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Health & Wellness Articles  ›  Healthy Lifestyles

The Benefits and Virtues of Voluntary Simplicity

Simplify Your Life!

-- By Dean Anderson, Behavioral Psychology Expert
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These days, voluntary simplicity is less about doing without certain things, and more about having just enough. It’s about living a full life by intentionally designing your life so that you don' t have to sacrifice anything important or waste your time, energy or material resources on things you don't really need or cherish.  It’s also about integrating basic ethical concerns such as fair distribution of labor and resources and the well-being of the natural world into your personal choices.

There is no one-size-fits-all definition of voluntary simplicity, or a single set of rules to follow. It means different things to different people and in different situations. What you might find comfortable or enriching could be a life of deprivation and boredom to someone else. Your level of simplicity also depends on your existing responsibilities to other people—it does not mean abandoning legitimate commitments and starting over, or imposing your values on other people.

Moving Towards Voluntary Simplicity
The first step towards constructing a voluntarily simple life is to gradually begin paring your life down to basic essentials—the things, activities and relationships that you truly need or genuinely cherish. For most people, this takes time and careful planning. Abrupt or poorly-planned changes, like quitting a job with nothing else lined up, can result in disaster. The goal here is to unburden yourself of possessions and activities that lock you into the “rat race” of earning more and more money to pay for more and more things you don’t really need; and to free up more time, resources, and energy for things that add real quality and meaning to your life.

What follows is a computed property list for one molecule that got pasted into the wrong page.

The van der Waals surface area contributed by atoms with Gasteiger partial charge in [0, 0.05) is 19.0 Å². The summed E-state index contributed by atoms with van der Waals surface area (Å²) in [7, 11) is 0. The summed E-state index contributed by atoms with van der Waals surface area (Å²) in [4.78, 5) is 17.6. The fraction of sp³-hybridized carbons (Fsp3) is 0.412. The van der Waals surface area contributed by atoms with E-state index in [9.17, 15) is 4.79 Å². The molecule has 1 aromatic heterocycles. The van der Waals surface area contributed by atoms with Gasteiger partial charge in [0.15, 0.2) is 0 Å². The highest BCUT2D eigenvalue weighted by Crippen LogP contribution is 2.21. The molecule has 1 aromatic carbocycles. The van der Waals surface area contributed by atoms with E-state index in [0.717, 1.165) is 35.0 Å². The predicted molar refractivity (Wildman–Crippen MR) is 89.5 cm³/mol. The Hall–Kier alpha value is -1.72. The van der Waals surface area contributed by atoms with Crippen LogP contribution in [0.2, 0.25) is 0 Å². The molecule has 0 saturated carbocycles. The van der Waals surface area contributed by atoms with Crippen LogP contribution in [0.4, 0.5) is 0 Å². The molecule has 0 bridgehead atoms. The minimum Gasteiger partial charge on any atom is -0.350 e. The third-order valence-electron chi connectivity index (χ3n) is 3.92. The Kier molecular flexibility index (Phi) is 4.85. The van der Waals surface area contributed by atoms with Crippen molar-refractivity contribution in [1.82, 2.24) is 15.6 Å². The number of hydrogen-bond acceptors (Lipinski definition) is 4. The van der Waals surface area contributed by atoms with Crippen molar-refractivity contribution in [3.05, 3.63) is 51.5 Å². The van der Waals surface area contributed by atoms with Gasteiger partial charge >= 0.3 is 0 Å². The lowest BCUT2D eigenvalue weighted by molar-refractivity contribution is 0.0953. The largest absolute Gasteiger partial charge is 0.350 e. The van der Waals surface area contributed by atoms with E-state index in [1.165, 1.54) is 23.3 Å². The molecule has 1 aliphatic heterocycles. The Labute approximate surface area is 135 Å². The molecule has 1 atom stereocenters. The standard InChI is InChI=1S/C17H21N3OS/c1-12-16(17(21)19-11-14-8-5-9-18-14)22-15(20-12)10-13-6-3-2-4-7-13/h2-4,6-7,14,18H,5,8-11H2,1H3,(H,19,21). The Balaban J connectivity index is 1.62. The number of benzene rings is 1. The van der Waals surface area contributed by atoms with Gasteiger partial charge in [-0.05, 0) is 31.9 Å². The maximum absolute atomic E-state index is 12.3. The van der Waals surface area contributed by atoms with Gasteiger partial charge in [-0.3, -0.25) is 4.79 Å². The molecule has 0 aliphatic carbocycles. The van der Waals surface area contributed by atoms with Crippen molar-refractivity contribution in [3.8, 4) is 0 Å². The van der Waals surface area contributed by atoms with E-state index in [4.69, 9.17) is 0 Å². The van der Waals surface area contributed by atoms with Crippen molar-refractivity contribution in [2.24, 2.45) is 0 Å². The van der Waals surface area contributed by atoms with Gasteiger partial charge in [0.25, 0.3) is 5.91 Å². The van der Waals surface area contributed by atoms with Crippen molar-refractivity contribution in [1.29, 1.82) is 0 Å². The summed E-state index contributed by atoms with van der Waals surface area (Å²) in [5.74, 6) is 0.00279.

Here’s a short list that many people focus on while trying to move towards voluntary simplicity:
  • Limiting material possessions to what is needed and/or cherished
  • Meaningful work, whether paid or volunteer
  • Quality time with friends and family
  • Joyful and pleasurable leisure activities
  • A conscious and comfortable relationship with money, charting a course between deprivation and excessive accumulation
  • Connection to community, but not necessarily in formal organizations
  • Sustainable spending and consumption practices, such as recycling and supporting local, community-based businesses with fair labor and environmental practices
  • A healthy lifestyle, including exercise, adequate sleep, and nutritious food
  • Practices that foster personal growth, an inner life, or spirituality, such as yoga, meditation, prayer, religious ceremonies, journaling, and/or spiritual reading
  • A connection to nature, such as spending time outdoors regularly
  • Aesthetic beauty in personal environment
The “Secret Ingredient”